The reason Lamborghini views the Huracán Spyder as a lifestyle car is its convertible soft top. No matter how good the top is or how quickly the roll bars pop up behind the occupants, if you flip the car over on a track, there is no metal up top to save you.
Lamborghini offers the electrohydraulic soft top in black, brown or red. It is very well integrated into the car. With the top up, the Huracán's sharp, aggressive lines play out over the car much like they do on the coupe. In fact, the profile is pretty much the same. Put the top down, and Lamborghini provides some pieces to block out wind and contribute to a cohesive design. A pair of fins rise up to flow with the shape of the rear deck. They have integrated ducts to reduce turbulence, and a pair of removable lateral wind guards do the same.
On this rainy day, I found the top is well made, too. It consists of three layers that block out noise quite effectively. It fits well; I experienced no leaks during six or seven hours of rain. And it works as advertised, going up or down in 17 seconds at speed up to 31 mph. I expected the top would less well designed and engineered, like something you might get from a small boutique brand instead of a mainstream automaker. I was pleasantly surprised to be wrong.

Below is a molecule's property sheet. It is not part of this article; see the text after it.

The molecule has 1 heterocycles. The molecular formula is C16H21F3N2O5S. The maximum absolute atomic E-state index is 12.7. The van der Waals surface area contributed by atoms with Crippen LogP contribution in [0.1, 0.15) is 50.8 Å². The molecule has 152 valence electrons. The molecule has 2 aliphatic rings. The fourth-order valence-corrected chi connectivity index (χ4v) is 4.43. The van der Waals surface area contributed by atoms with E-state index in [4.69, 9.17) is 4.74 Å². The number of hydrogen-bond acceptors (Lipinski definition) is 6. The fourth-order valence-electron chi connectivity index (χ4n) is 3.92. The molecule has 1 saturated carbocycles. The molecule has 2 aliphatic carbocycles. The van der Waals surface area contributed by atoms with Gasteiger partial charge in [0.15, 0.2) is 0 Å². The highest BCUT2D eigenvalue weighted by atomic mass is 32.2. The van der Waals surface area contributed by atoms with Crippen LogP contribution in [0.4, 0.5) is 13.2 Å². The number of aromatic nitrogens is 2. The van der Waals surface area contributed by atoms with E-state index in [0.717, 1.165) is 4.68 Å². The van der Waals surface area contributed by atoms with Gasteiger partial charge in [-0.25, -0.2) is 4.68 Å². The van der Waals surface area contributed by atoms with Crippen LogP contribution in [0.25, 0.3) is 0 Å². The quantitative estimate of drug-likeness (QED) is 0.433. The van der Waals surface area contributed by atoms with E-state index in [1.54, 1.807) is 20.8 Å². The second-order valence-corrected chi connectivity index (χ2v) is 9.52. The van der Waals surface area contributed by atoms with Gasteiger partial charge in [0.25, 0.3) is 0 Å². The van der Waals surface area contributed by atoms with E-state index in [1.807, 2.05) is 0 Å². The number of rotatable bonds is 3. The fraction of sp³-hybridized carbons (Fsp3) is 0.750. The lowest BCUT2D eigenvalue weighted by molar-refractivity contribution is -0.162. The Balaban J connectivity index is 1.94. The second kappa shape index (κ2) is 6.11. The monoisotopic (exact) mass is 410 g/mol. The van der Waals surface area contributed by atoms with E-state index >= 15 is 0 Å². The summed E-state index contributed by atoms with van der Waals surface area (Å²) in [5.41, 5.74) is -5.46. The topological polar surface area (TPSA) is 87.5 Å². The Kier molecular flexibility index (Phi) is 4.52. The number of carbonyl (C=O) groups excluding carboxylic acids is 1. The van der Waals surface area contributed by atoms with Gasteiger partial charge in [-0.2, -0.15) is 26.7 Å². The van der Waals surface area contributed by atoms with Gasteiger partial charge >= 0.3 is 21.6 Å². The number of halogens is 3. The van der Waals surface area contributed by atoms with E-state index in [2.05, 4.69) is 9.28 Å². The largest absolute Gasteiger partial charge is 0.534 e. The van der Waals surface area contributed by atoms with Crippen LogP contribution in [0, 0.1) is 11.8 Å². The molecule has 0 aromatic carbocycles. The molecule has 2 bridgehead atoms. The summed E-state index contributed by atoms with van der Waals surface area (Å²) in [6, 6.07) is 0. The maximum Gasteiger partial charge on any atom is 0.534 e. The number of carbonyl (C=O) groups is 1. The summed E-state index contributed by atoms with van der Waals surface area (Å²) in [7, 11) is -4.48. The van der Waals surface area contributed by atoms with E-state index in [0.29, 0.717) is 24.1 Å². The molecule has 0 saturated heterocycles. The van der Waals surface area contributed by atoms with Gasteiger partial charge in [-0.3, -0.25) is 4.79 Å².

A dose of refinement
That same dose of refinement is evident in the cabin. Sure, the Huracán Spyder has its supercar quirks, but it's thoughtfully designed and well assembled. The interior materials are Audi quality, which is no coincidence because Audi owns Lamborghini. In fact, the Audi influence can be found in the infotainment system. It's a stripped down version of Audi's MMI control interface, complete with a central knob surrounded by familiar buttons that control the information on the 12.3-inch instrument panel screen. It's not as comprehensive as the Audi system, but it controls the Lambo's phone, optional navigation system (optional on a $265,000 car!), and other functions quite well.
Of course, some of those small company supercar quirks are still there. The climate controls are a jumbled mess, it's hard too see out the back over the tall rear deck, the turn signals and wiper controls are on the steering wheel, the seats are hard and narrow, legroom becomes a problem for anyone over six foot, the front wheelwells intrude into the foot space of the driver and passenger, and getting into the car involves a steep drop down while getting out requires more core strength than many of the greatest-generation CEO-types that can afford this car possess.
Still, many of those issues are more charming than truly problematic, and the Huracán Spyder has a refined feel that is far more finished than that Gallardo Spyder I drove years ago.